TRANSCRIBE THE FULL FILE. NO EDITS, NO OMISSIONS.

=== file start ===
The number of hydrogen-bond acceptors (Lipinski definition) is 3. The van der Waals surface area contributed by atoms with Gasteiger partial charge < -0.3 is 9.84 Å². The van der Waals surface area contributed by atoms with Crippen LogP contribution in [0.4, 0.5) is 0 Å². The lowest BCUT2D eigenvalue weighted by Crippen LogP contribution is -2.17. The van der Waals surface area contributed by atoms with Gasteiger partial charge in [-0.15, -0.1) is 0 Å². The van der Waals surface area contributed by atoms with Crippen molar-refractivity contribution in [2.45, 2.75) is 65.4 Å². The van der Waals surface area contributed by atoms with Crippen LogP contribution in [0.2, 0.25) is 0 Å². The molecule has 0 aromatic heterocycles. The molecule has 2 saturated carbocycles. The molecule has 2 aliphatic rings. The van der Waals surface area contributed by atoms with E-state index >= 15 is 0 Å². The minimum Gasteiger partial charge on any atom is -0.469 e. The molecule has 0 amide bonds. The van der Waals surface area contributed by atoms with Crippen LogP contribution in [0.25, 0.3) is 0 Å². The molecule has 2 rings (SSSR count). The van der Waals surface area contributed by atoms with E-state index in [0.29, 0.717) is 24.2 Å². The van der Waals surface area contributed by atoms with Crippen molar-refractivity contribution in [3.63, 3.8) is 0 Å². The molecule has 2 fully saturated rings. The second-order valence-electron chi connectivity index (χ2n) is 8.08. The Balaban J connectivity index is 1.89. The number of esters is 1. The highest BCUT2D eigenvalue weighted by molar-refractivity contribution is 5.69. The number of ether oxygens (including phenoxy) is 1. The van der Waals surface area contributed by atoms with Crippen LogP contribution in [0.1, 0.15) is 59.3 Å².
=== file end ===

The number of hydrogen-bond acceptors (Lipinski definition) is 3. The van der Waals surface area contributed by atoms with Gasteiger partial charge < -0.3 is 9.84 Å². The van der Waals surface area contributed by atoms with Crippen LogP contribution in [0.4, 0.5) is 0 Å². The lowest BCUT2D eigenvalue weighted by Crippen LogP contribution is -2.17. The van der Waals surface area contributed by atoms with Gasteiger partial charge in [-0.15, -0.1) is 0 Å². The van der Waals surface area contributed by atoms with Crippen molar-refractivity contribution in [2.45, 2.75) is 65.4 Å². The van der Waals surface area contributed by atoms with Crippen LogP contribution in [0.2, 0.25) is 0 Å². The molecule has 0 aromatic heterocycles. The molecule has 2 saturated carbocycles. The molecule has 2 aliphatic rings. The van der Waals surface area contributed by atoms with E-state index >= 15 is 0 Å². The minimum Gasteiger partial charge on any atom is -0.469 e. The molecule has 0 amide bonds. The van der Waals surface area contributed by atoms with Crippen LogP contribution in [0.25, 0.3) is 0 Å². The molecule has 2 rings (SSSR count). The van der Waals surface area contributed by atoms with E-state index in [0.29, 0.717) is 24.2 Å². The van der Waals surface area contributed by atoms with Crippen molar-refractivity contribution in [3.63, 3.8) is 0 Å². The molecule has 2 fully saturated rings. The second-order valence-electron chi connectivity index (χ2n) is 8.08. The Balaban J connectivity index is 1.89. The number of esters is 1. The highest BCUT2D eigenvalue weighted by molar-refractivity contribution is 5.69. The number of ether oxygens (including phenoxy) is 1. The van der Waals surface area contributed by atoms with Crippen LogP contribution in [0.1, 0.15) is 59.3 Å².